Edibles Grab Larger Share Of Medical Marijuana Market

By Penelope Overton
Portland Press Herald, Maine

WWR Article Summary (tl;dr) Edibles are cannabis-infused foods such as candy, beverages and prepared foods like cookies, muffins and even bacon. Depending on their purpose, medicinal or recreational, they are made with a concentrated cannabis extract that is often added to butter or oil that contains THC, the psychoactive agent in cannabis, or a cannabinoid like CBD, a non-psychoactive compound, or a combination of both.

Portland Press Herald, Maine

Every few days, Chad Crandall and Emily Isler take a break from tending to the chickens, pigs and crops and head to the kitchen to cook up their weekly supply of marijuana-infused maple sugar candies.

The soft-spoken caregivers sell their sweet little confections, which are made from their friends’ maple syrup and marijuana the couple grow on their Jay farm, to their medical marijuana patients.

“Smoking’s not for everybody,” Crandall said. “Some people feel really weird about smoking their medicine. Some can’t have the smell, either because of their job or their housing situation. Maybe they’re teachers. Maybe they live in a nursing home. For our sickest patients, medibles and salves, it’s the only option left. It’s a sweet treat that doesn’t hurt their throat that can last for hours.”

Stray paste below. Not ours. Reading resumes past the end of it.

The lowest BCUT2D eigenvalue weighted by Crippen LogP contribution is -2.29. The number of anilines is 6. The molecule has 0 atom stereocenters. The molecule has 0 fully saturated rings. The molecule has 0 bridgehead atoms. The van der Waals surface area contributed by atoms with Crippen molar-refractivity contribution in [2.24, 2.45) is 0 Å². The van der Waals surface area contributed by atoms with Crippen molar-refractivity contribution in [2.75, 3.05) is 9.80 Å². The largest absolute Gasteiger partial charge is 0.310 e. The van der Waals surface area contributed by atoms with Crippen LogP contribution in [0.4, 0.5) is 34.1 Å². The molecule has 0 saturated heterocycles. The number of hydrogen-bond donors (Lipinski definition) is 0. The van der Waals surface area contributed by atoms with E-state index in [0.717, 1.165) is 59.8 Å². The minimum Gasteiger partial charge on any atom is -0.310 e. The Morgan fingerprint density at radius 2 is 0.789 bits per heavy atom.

The maple sugar candies are Crandall and Isler’s most popular form of medical edible cannabis, or medibles.

Some are made with a kind of marijuana extract that can get you high, while some are not, but they all were formulated to provide symptomatic relief for nausea, pain, vomiting, and spasticity, the kind of palliative care that even the American Medical Association’s Council on Scientific Affairs deems appropriate.

A package of 20 candies, whose taste doesn’t hint at its cannabinoid content, costs about $50, plus a $4 state sales tax.

This is the face of the fastest-growing segment of Maine’s medical marijuana market. In states where recreational marijuana is legal, edibles represent 10 percent of the total cannabis market, and that number is expected to grow, prompting many Maine medible producers, including Crandall and Isler, to begin ramping up with an eye on Maine’s looming recreational retail market.

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